Nuking Europe's Energy Problems

Nuking Europe's Energy Problems

Nothing commands the attention of politicians, business people and consumers alike in quite the same way that rising energy prices do.

  • min read


Nuking Europe's Energy Problems

Nothing commands the attention of politicians, business people and consumers alike in quite the same way that rising energy prices do. But concerns about energy supply and demand, geopolitical stability and environmental protection seem to be working at cross purposes.

The energy review launched this week by British Prime Minister Tony Blair has at least sparked renewed discussion of nuclear power as a necessary part of Europe's energy mix. But across the Continent—and certainly within the U.K.—opinions and policies vary on whether or how to move forward with nuclear power. In Germany, for example, the debate was held hostage to protracted negotiations on forming a government coalition. The resulting deal keeps an agreement reached under the previous government to phase out nuclear power by 2021.

Other countries are less hesitant. France, Europe's most committed nuclear power, is increasing its investment in the energy source. Finland, faced with growing energy demand and a big Kyoto bill, is building Europe's first new reactor in more than a decade. Hungary, the Czech Republic, Slovakia and Lithuania also plan to increase their reliance on nuclear energy, even as they decommission some Soviet-era reactors.

While each nation has its own economic and political considerations, the policy that's emerging in Britain, where the public debate is again at flood tide, is telling for others. As the Blair government now recognizes, renewables are not cheap to deploy and they're not always "on," often depending on the weather. They too have environmental issues, highlighted by recent protests against the noise and landscape degradation that planned wind farms would cause. And even under optimistic projections, renewables won't halt the U.K.'s increasing reliance on imported natural gas.

Nuclear power is no panacea, either. But it does have a role to play in addressing the three critical elements of energy policy: economics, environment and security of supply.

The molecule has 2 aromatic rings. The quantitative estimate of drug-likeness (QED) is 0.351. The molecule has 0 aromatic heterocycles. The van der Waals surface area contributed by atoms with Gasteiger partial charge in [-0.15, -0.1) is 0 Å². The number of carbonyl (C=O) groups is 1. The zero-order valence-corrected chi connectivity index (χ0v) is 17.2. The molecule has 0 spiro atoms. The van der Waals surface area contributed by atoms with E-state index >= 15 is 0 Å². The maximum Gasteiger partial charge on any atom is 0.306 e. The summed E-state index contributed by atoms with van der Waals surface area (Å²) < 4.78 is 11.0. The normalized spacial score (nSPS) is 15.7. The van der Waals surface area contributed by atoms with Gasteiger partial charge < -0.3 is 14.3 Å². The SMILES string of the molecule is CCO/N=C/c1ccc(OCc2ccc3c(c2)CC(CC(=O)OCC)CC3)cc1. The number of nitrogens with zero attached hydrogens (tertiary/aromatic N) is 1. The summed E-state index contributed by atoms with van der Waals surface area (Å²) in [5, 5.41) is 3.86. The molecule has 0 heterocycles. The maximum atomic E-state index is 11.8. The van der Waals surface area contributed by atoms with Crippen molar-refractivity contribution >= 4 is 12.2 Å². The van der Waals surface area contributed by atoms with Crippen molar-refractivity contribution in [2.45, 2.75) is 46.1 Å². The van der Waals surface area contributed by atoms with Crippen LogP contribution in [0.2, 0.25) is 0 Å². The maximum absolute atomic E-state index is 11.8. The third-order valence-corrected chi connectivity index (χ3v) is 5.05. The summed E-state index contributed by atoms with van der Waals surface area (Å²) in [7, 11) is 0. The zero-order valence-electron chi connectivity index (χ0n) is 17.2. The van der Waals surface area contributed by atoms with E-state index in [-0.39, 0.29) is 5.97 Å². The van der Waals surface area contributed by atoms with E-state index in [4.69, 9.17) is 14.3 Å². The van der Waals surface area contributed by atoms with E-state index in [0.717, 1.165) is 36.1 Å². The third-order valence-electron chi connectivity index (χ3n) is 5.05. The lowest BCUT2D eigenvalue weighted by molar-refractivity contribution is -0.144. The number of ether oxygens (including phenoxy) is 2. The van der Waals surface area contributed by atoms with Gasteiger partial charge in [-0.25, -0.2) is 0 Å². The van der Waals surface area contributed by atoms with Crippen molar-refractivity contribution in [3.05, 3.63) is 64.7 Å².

First, nuclear power is competitive on a cost basis with other cheap forms of energy, such as gas. Depending on commodity prices, it may be the cheapest option in the future. Nuclear opponents argue that the cost of constructing and operating nuclear plants, decommissioning them and handling the waste makes nuclear uncompetitive. But recent independent studies concluded that lifetime nuclear power-generation costs were comparable with those for gas-fired plants, weighing all related costs. The new EU carbon-emissions trading scheme will likely make the economics of nuclear more attractive.

Nuclear power is the only large-scale provider of low-carbon electricity. It already saves the U.K. alone from the emission of around 35 million tons of CO2 each year, more than 6% of the country's total emissions. Even if Britain hits its ambitious target of obtaining 20% of its power from renewable sources by 2020, under current policy it would merely replace the 20% supplied today by nuclear and hence result in no net reduction in CO2 emissions. And it will require the emergence of a hydrogen economy and a whole new infrastructure for the government to meet its goal of reducing emissions 60% by 2050.

Opponents of nuclear power are rightly concerned about waste. But much of the current waste is the product of military and civilian research and development programs that ended by the early 1980s. The management of the nuclear power sector has since improved markedly, and the Blair government is committed to dealing with waste safely. New nuclear generation capacity would add only marginally to the inventory of waste.

Nuclear power also offers a secure supply of energy, a vital concern in a time of political and economic uncertainty. The U.K. soon will be a net importer of gas, mostly from or through countries that are emerging or potentially unstable. By 2020, liquefied natural gas will come mainly from OPEC countries, and piped gas mainly from Russia. With nuclear fuel, however, uranium import requirements are low, and source nations—such as Canada and Australia—politically stable. Furthermore, the U.K. has the capacity to stockpile a strategic resource of uranium or fabricated fuel. In contrast, the U.K. has just two weeks' worth of gas storage capacity.

Nuclear opponents point out that reserves of high-grade uranium are finite. But the same is true of fossil fuels, and as demand increased over the last few decades new exploration and improved recovery have sustained those reserves. Uranium will be the same. Critics also note that nuclear reactors are obvious targets for terrorists. Reactors are only one of many high-profile targets, however, and not the easiest to attack.

The nuclear industry is more than ready to propose new reactors to meet Europe's energy demands. But governments must do their part. Among the steps they can take: formulating energy policies that recognize the climate and security-of-supply benefits of nuclear power; streamlining the licensing, regulatory and planning processes; and devising clear-cut, enforceable policies on the management of radioactive waste.

These steps would require major investments of capital, both financial and political. However, Europeans have many of the tools to meet current and future energy needs at their disposal already. It's time we stepped back from the rhetoric and looked at how best to use nuclear technology as part of a truly balanced energy policy.


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